Taming the Anger Monster in Children – Part 5



An “I” Message is a specific skill that empowers your children with words, by teaching them an alternative to acting out or hitting.

Parts of an “I” Message:

Parts of an I Message

I feel . . . . (frustrated),

when I . . . . (can’t get the new game)

because . . . . (I won’t be able to play with my friends.)


Using an “I” Message when angry:

  • Help your children to figure out the feelings that lie beneath their anger. Give them feeling words that might describe their emotions; for example: frustrated, sad, disappointed, excited,…

  • Tell your children that they can be angry and think at the same time – they can figure out what they are angry about and find a non-hurtful way to express it.

  • Practice through role playing what your children can say in a situation in which they are angry.  Teach them to tell the person what they don’t like and how they are feeling. 

    For example:

    “I don’t like it when you don’t let me stay up to watch my program.”
    “I am angry because you took Steven to the store and not me.”
    “I don’t want to go to Grandma’s because Thomas invited me over to play at his house. I want to go to Thomas’.”

  • Remind them when angry that they can use an “I” Message. For example, if your children yell at you, you can state:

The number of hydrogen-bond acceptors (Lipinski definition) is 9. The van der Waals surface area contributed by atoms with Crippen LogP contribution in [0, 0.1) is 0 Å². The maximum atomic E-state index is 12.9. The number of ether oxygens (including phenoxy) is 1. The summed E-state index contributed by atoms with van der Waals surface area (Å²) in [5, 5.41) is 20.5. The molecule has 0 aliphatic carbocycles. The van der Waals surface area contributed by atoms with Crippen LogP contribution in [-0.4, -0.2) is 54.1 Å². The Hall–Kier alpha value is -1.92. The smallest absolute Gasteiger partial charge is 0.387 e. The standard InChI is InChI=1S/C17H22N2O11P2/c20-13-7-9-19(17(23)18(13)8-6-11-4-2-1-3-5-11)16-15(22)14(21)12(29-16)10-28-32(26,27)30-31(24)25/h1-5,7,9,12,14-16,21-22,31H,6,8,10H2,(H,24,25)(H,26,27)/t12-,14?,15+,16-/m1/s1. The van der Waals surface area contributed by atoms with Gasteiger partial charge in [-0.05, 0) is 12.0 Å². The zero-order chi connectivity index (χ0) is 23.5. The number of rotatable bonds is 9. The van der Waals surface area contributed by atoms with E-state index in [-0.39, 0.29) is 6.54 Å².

“When I hear you yell at me like that I don’t want to listen to you because you are being  disrespectful to me.  What I would like to hear you say is ‘Mommy, you are not listening to me. I would really like this cereal this week. Can we get it?’”

  • Be responsive if your children use an “I” Message with you. Even if you cannot grant their wish, you can tell them:

    “Thank you for letting me know how you feel.  I appreciate how clearly and calmly you expressed yourself.”


The benefits:

“I” Messages will help your children:

  • slow down, better understand what is upsetting them and give them some time to figure out what to do next.

  • become less egocentric as they consider others’ feelings.

  • create healthy relationships that let others know how they feel.

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For more information about managing anger, check out the following books. Purchasing from Amazon.com through our website supports the work we do to help parents do the best job they can to raise their children.

You Can Control Your Anger: 21 Ways to do It by Borchardt The Explosive Child by Ross Greene Angry Kids, Frustrated Parents by Terry Highland and Jerry Davis How to Take the Grrrr out of Anger by Elizabeth Verdick


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